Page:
Deckhands play an important role on ships of all types. Their duties are varied, but crucial to the functioning of the ship. Exactly what a deckhand does depends on whether the work is done aboard a commercial shipping vessel, a fishing boat, a tugboat, a dredger, or any other type of ship. Generally, though, these workers are responsible for general maintenance and cleaning duties.
The work of a deckhand is fraught with risks, as are many jobs aboard ships. Because deckhands work on the deck, they are especially susceptible to slips and falls, and they are vulnerable to falling overboard. If you work as a deckhand and sustained an injury on the job, you are entitled to monetary compensation to cover the costs of medical treatment and lost wages while you can’t work. If you are being denied that compensation let an experienced maritime attorney get you the money you deserve.
The Duties of a Deckhand
As a deckhand you may be expected to perform a variety of duties aboard the ship, regardless of the type of ship. The deckhands, for instance, on any ship are expected to be up on deck as the ship leaves or comes into port. They are responsible for handling the lines and assisting dock workers in getting the ship off or tying it up in port. Deckhands are also generally responsible for cleaning the deck of a ship. This means using mops, brooms, brushes, and even hoses to keep the deck clean and dry.
A deckhand may be responsible for lowering lifeboats during an abandon ship situation. He or she may also be asked to be a lookout for steering in dangerous waters. General maintenance of the ship also falls to deckhands. This includes painting the ship, deck, and lifeboats, lubricating equipment, and maintaining ropes and cables. A deckhand may also keep watch on the deck for safety violations. In addition to these general duties, deckhands may have jobs specific to a type of ship, including maintain or operate winches and lines on fishing vessels, or helping passengers on ferry boats.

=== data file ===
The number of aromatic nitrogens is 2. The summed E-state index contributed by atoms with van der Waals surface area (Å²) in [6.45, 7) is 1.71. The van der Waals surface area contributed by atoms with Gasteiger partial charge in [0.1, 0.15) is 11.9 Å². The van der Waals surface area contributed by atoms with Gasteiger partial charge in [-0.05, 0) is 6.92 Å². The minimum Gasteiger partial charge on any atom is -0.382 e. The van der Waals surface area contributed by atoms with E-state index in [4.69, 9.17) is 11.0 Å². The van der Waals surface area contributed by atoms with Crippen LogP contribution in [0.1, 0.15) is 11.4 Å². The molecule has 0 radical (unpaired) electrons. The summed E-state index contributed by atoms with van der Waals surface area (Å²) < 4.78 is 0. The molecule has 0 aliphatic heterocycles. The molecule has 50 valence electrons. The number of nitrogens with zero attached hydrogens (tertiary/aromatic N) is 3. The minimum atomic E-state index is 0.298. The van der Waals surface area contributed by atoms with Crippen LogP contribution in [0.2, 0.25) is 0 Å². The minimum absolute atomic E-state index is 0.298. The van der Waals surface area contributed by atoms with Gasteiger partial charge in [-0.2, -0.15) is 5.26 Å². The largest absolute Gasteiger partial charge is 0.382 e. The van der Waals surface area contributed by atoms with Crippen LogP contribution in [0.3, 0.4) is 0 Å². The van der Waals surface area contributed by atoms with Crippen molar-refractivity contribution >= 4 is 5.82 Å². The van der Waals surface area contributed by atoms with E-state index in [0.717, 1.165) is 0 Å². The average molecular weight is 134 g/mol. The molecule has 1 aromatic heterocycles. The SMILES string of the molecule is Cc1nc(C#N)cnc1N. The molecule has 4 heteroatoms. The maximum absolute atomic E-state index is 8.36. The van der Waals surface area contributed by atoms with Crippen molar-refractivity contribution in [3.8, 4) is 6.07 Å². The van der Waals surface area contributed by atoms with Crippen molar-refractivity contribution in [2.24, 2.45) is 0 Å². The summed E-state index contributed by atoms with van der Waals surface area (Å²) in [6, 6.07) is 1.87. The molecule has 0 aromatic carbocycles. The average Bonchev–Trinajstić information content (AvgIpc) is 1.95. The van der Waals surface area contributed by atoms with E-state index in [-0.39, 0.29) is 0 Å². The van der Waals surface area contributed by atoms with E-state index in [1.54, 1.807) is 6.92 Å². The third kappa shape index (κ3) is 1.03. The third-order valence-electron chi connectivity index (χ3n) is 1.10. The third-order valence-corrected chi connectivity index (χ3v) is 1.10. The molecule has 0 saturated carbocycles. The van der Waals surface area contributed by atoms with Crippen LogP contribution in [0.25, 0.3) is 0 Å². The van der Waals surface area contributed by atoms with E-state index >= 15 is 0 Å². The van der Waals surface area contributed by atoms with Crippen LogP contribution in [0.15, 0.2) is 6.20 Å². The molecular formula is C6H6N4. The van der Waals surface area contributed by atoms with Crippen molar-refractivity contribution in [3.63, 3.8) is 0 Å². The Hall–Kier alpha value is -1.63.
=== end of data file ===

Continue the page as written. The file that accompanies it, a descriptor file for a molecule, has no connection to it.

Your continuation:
Dangers and Accidents
The nature of the work on the deck of a ship is dangerous. A deckhand needs to be physically fit and agile to manoeuver the often-crowded deck of a ship and to do the regular duties expected of him or her. These workers also need to be comfortable working in varied weather conditions and prepared to do physically-demanding work over long hours.
The physical demands of the job can present dangers including repetitive stress injuries, pulled muscles, back injuries, and accidents caused by fatigue from working hard for hours on end. Operating equipment also presents risks for deckhands. Improperly maintained equipment or lack of training in how to use it can cause accidents and injuries. Poor safety training or a lack of safety equipment can also cause deckhands to become injured during accidents.
Deckhands are particularly vulnerable to the kinds of accidents that happen on the deck of a ship. For instance, deckhands have to maneuver quickly around equipment and other things on the deck and can easily fall or trip and incur injuries like bruises, cuts, or broken bones. Deckhands also must be able to maintain good balance and are at risk of falling overboard during a collision, during rough weather, or when debris on the deck causes a slip or trip. Working on deck also means being exposed to harsh weather conditions and these workers are vulnerable to hypothermia as a result.
Examples of Deckhand Accidents